Sometimes I wish, as your pastor, I could tell you exactly what your loved one was up to.  Where are they? What is heaven like for them?  Are they the same or are they changed?  Those are things I can’t answer for you. 

But what I can do, is echo the words of Jesus to you, that if we believe we will see the Glory of God. And maybe someday, like Martha and Mary, we will witness resurrection for ourselves, knowing that nothing in this world, life or death, can separate us from the love of Christ.


Wednesday Words, October 20, 2021

Wednesday Words - Declutter Your Fears

Wednesday, October 20, 2021

Pastor Cathy Daharsh

So throwing off his cloak, he sprang up and came to Jesus. – Mark 10:50

Did you have a security blanket or a bear or something that helped you to feel secure when you were a young child? For me it was my thumb. I sucked my thumb so much that it would get raw and sore. When it was time for me to enter kindergarten, my parents sat me in the big gold velvet chair. The chair that they always sat me in when they needed to have a serious conversation. They said that to go to school I needed to stop sucking my thumb. The surprise to me as I reflect on that story is that I did without a big fuss. That thumb gave me security, but I was somehow, someway able to declutter my fears and let go of my thumb to enter school. 

Bartimaeus in this Sunday’s reading was motivated to see Jesus and he too let’s go of something that gave him security, his cloak. He throws it on the side as he moves toward Jesus. The cloak for him as a beggar gave him warmth, a place to collect money, and a bed to sleep. Him throwing that cloak to the side suggests that he believed that he wouldn’t need it anymore, and that he would be healed.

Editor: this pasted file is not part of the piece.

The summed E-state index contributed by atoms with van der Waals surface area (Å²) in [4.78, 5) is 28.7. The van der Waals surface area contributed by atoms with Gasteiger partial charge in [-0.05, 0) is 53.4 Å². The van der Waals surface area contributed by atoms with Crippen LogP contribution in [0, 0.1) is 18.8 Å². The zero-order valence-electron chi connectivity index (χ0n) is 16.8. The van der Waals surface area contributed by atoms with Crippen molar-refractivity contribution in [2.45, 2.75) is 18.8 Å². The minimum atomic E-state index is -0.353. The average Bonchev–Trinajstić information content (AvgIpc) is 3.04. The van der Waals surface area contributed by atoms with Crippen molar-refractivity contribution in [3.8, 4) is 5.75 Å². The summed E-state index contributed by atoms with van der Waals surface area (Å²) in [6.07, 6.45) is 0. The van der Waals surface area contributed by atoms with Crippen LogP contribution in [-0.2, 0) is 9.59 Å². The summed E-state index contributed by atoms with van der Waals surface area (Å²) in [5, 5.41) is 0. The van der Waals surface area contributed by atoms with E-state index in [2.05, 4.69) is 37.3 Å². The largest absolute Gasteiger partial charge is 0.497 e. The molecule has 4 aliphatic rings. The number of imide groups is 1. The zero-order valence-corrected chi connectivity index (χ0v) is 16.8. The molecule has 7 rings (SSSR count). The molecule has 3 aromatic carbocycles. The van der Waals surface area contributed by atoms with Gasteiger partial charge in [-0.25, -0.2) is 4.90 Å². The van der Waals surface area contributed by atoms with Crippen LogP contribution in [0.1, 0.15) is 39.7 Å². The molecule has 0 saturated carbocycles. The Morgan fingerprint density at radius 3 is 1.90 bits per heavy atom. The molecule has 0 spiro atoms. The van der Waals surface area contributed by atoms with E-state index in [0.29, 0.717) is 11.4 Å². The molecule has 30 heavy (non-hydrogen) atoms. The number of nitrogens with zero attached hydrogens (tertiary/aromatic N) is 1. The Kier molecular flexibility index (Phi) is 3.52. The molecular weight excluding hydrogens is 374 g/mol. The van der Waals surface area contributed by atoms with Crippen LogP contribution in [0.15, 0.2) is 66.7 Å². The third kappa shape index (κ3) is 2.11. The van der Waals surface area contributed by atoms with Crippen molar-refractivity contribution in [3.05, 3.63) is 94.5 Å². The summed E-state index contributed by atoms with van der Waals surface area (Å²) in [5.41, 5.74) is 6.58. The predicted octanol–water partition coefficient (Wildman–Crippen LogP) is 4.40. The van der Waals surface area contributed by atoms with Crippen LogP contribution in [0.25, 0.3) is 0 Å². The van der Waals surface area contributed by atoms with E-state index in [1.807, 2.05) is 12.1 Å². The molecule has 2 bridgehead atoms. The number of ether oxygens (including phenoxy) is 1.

That was Bartimaeus’s first act of faith and trust that Jesus would heal him. The reading this week provides us a contrast to the story of the Rich Man we heard a few weeks ago and his insecurities and fears.  When Jesus asked the Rich Man to sell what he owned, he left Jesus and went the other way. Bartimaeus leaves the securities of what he knows and follows Jesus.

So, the question for us is, what are our security blankets, what do we fear decluttering but would strengthen our faith and trust in Christ if we did?

Gracious God, help us to declutter our fears, to let go of those security blankets that hold us back from fully following you. Help us to know that when we let go of our fears, your peace will find us and your work through us will bring hope to others. Amen.